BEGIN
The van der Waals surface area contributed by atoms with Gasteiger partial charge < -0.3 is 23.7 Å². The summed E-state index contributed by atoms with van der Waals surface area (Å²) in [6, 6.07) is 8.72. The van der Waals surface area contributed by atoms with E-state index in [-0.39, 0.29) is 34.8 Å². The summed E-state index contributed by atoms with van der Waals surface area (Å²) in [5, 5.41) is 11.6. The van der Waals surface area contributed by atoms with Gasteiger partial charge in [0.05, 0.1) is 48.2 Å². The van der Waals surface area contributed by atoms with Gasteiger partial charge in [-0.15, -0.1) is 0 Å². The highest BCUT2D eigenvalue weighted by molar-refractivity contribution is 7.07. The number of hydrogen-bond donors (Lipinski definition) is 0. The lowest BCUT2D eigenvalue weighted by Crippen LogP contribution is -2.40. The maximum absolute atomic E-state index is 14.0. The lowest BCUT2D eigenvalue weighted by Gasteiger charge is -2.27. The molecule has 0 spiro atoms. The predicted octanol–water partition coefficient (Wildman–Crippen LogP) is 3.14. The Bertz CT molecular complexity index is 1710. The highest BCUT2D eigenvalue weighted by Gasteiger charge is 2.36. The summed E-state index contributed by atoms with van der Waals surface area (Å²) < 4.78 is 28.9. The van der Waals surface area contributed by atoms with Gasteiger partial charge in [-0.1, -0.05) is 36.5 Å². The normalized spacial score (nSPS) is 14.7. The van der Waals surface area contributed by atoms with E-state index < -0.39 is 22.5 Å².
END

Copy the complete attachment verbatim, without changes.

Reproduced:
The van der Waals surface area contributed by atoms with Gasteiger partial charge < -0.3 is 23.7 Å². The summed E-state index contributed by atoms with van der Waals surface area (Å²) in [6, 6.07) is 8.72. The van der Waals surface area contributed by atoms with E-state index in [-0.39, 0.29) is 34.8 Å². The summed E-state index contributed by atoms with van der Waals surface area (Å²) in [5, 5.41) is 11.6. The van der Waals surface area contributed by atoms with Gasteiger partial charge in [0.05, 0.1) is 48.2 Å². The van der Waals surface area contributed by atoms with Gasteiger partial charge in [-0.15, -0.1) is 0 Å². The highest BCUT2D eigenvalue weighted by molar-refractivity contribution is 7.07. The number of hydrogen-bond donors (Lipinski definition) is 0. The lowest BCUT2D eigenvalue weighted by Crippen LogP contribution is -2.40. The maximum absolute atomic E-state index is 14.0. The lowest BCUT2D eigenvalue weighted by Gasteiger charge is -2.27. The molecule has 0 spiro atoms. The predicted octanol–water partition coefficient (Wildman–Crippen LogP) is 3.14. The Bertz CT molecular complexity index is 1710. The highest BCUT2D eigenvalue weighted by Gasteiger charge is 2.36. The summed E-state index contributed by atoms with van der Waals surface area (Å²) < 4.78 is 28.9. The van der Waals surface area contributed by atoms with Gasteiger partial charge in [-0.1, -0.05) is 36.5 Å². The normalized spacial score (nSPS) is 14.7. The van der Waals surface area contributed by atoms with E-state index < -0.39 is 22.5 Å².